07/27/05 — Waste to energy: Tommy Strickland must be smiling

View Archive

Waste to energy: Tommy Strickland must be smiling

“Methane gas, a by-product of landfill waste, will be converted into electricity.”

That’s a quote from a Monday News-Argus story written by Barbara Arntsen.

It noted that the methane gas would be sold to Progress Energy and be equivalent to the amount needed to provide electricity for 100 households.

And the conversion will take place at the Wayne County landfill!

The late Tommy Strickland surely must have been smiling down upon us when the story appeared.

An attorney raised in the Saulston community, Strickland served in the N.C. House of Representatives and as a state senator. He also ran for governor, losing to James B. Hunt Jr., who was emerging as the most popular politician in the state’s history.

It was while serving in the State Senate that Strickland was convinced of the possibilities of producing energy from household waste.

He visited experimental projects in other states and championed the idea in the halls of the Legislature.

Harnessing the gas could have two-fold benefits. It not only could convert the methane to provide energy, but would reduce the adverse effects its natural release from landfills would have on polluting the air.

Indeed, methane emissions from landfills eventually were causing such a problem nationwide that the Environmental Protective Agency imposed stringent restrictions to control them.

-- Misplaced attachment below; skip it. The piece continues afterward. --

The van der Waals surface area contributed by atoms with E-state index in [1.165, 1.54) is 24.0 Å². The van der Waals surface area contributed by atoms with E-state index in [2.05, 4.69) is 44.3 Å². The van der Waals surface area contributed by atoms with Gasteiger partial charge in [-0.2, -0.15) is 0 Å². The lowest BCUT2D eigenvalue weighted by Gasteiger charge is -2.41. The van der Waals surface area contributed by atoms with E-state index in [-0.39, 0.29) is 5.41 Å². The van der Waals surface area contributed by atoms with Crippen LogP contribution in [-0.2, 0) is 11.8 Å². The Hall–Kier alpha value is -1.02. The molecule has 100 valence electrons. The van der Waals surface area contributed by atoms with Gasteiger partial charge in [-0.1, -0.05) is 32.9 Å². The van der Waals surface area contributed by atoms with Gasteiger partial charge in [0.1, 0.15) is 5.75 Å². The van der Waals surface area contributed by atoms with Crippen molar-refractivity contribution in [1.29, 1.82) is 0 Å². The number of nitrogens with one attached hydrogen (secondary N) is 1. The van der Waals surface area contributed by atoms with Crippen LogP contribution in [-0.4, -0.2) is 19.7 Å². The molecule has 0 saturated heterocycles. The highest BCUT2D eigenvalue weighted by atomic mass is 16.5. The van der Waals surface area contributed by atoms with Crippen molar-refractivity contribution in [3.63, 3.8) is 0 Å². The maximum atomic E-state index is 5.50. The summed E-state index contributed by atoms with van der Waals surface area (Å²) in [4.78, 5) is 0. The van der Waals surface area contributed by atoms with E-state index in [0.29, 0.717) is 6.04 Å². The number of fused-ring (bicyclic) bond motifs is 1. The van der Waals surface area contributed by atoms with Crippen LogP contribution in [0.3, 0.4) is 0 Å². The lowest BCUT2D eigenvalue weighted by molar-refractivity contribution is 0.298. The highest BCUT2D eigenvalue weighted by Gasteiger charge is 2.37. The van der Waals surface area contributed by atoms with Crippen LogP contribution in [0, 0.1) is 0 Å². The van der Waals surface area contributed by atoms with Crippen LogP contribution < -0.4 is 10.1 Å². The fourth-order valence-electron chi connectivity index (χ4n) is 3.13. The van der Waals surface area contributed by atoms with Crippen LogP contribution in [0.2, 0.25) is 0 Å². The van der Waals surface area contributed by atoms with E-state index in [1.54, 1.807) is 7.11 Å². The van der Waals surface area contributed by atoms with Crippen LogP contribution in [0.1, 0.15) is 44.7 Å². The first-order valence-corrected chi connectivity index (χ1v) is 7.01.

In 2003, Wayne County commissioners voted to install a system that could pump the gas from wells in the soil and burn it in a flare located atop thelandfill.

The methane gas was being generated in such quantities that it justified being converted into electricity. And Methane Credit, an Arizona-based company, had the expertise to do that.

By the end of fall, the company will be converting it to electricity and selling it to Progress Energy. Wayne County not only will be solving its methane emissions problem, but sharing in the profits.

Sen. Tommy Strickland did not live to see his dream become a reality in Wayne County.

But he championed the idea of generating energy from household waste at a time skeptics regarded it as a harebrained scheme.

Published in Editorials on July 27, 2005 11:43 AM